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## A Community Devoted to the Preservation and Practice of Celestial Navigation and Other Methods of Traditional Wayfinding

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Finding UT from a lunar eclipse
From: Roger W. Sinnott
Date: 2019 Jan 20, 21:48 +0000
This topic was mentioned earlier by several people, and I have some practical suggestions that can be tried at tonight's lunar eclipse.  Let's assume you are hopelessly lost and don't know your latitude, longitude, local time, or Universal Time (UT), and you have no nautical instruments either.  But you do have a clock that runs.  How can you find UT to better than a minute?

(1) Set the clock running.

(2) Using the clock and your own observations, time to the nearest second some of the events listed in the table attached.

(3) Subtract each of your clock times from the predicted UT of that event  in the table.

(4) Add up these differences and find the average.

(5) Applying this average to the clock's time, reset it to the UT you've found.

In step 1, the time shown on the clock is totally arbitrary -- you are determining the UT from scratch.  But the arithmetic will be simpler if you set the clock to an initial estimate of UT, and even easier if you set it (say) to 10 minutes earlier than this.

In step 2, with the naked eye or binoculars, you'll only be able to time the first four events (that is, the umbral contacts with the lunar limb).  But with a small tripod-mounted telescope you can make crater timings as well.  The umbra's edge is not perfectly sharp.  So the goal is to time when the middle of this "fuzzy" edge zone crosses the Moon's limb or the center of a crater or spot.  The attached photo labels the craters for identification.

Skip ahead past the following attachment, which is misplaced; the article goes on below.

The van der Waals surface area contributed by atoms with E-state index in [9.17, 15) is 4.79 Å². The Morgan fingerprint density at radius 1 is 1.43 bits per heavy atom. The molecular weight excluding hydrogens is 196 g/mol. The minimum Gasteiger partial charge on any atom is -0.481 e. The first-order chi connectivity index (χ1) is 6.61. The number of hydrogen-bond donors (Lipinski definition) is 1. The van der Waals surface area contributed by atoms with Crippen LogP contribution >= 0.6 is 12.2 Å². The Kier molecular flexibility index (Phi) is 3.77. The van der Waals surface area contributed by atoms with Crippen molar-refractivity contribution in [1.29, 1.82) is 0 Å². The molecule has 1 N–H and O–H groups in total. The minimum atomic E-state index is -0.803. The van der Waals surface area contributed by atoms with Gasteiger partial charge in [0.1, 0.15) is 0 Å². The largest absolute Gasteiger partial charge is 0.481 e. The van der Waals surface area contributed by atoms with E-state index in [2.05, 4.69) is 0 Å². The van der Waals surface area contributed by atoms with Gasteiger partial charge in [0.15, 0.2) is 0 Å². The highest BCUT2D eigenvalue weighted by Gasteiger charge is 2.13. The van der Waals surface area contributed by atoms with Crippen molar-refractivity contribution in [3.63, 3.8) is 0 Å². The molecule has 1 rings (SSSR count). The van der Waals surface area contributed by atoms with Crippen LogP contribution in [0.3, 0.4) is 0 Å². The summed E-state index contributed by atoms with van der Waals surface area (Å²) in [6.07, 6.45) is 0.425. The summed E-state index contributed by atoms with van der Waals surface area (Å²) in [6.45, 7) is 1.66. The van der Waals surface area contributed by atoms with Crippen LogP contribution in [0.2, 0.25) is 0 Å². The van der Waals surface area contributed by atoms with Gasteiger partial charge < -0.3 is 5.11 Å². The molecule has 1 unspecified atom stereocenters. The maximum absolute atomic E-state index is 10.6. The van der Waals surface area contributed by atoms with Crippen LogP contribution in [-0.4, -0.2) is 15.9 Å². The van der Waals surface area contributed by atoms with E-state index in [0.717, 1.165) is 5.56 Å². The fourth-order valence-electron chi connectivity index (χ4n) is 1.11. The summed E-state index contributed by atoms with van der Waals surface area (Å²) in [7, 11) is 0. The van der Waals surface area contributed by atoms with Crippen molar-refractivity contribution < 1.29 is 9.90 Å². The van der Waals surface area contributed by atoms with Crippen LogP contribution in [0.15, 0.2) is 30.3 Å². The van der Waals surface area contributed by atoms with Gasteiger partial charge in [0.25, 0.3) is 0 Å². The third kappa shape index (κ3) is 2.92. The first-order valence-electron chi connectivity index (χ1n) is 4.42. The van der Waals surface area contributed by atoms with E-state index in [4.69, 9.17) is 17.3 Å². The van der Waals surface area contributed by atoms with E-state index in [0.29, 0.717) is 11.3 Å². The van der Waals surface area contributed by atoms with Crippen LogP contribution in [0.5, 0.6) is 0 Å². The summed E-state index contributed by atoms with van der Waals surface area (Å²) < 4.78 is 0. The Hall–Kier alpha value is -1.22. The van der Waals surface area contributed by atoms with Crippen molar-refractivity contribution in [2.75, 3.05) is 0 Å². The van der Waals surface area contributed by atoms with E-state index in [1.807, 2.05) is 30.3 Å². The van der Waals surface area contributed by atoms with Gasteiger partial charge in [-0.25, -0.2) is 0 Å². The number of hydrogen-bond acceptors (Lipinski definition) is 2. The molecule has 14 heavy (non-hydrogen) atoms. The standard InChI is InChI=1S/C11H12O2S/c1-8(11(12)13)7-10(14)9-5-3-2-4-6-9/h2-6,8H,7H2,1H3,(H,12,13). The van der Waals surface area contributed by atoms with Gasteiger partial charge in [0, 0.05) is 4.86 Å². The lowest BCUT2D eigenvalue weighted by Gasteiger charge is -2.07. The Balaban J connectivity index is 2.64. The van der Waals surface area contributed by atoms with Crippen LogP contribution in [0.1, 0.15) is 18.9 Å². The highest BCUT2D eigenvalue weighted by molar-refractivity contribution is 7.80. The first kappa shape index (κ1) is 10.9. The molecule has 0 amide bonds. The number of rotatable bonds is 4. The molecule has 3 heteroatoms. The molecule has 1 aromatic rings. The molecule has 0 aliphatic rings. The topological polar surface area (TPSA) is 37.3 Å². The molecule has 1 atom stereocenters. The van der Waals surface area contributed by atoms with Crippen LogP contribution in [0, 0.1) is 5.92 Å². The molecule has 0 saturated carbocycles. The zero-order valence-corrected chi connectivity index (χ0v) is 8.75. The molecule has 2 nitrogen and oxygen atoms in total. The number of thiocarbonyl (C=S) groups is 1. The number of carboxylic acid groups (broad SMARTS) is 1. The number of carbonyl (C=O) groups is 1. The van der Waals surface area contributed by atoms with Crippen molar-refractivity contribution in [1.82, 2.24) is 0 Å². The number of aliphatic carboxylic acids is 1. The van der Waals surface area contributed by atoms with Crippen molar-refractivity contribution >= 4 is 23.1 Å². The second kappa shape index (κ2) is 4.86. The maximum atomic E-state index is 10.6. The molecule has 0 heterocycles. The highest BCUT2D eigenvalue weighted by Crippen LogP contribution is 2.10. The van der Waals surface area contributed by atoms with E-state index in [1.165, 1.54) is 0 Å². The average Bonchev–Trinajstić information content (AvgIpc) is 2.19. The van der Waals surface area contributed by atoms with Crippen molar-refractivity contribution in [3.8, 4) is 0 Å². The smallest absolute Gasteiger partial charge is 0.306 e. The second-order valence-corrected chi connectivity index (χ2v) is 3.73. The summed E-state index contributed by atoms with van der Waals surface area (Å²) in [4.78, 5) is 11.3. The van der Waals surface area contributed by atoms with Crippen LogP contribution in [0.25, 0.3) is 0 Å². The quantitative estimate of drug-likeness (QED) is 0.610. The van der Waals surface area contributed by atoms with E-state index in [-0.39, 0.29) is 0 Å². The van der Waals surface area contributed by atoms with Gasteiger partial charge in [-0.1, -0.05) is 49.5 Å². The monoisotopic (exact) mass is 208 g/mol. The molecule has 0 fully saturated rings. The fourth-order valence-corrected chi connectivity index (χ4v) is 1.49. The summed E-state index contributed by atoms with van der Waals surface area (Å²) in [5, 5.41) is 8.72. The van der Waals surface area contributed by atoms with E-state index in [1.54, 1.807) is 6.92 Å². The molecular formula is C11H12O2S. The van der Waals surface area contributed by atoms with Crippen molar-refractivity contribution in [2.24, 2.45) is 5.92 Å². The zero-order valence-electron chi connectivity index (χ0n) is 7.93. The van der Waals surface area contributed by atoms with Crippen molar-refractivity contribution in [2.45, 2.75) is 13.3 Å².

The four umbral contact times are from Helio Carvalho in Brazil, and the crater predictions are by me.  All these predictions take into account the slight out-of-roundness of the umbra, which is literally the shadow of the oblate Earth. Also, they include a nominal 87 km added to the Earth's radius to allow for the silhouetting effect of the Earth's atmosphere.  The figure of 87 km was arrived at by Dave Herald and me in an analysis of 26,685 crater and contact timings made at 94 eclipses between 1842 and 2011.

How close to the correct UT can you get by this type of observation tonight?  I'd like to find out!

But note that the standard deviation of a single contact timing, historically, is about 1 minute with a telescope (and even more with the naked eye).  The standard deviation of a crater timing is much better, about 25 seconds.  This is why it is important to observe as many events as possible and take the average. It's also a very good idea to observe each crater at both entry and exit to cancel out certain types of errors.

I'm very interested in hearing from anyone who tries this experiment.

Roger

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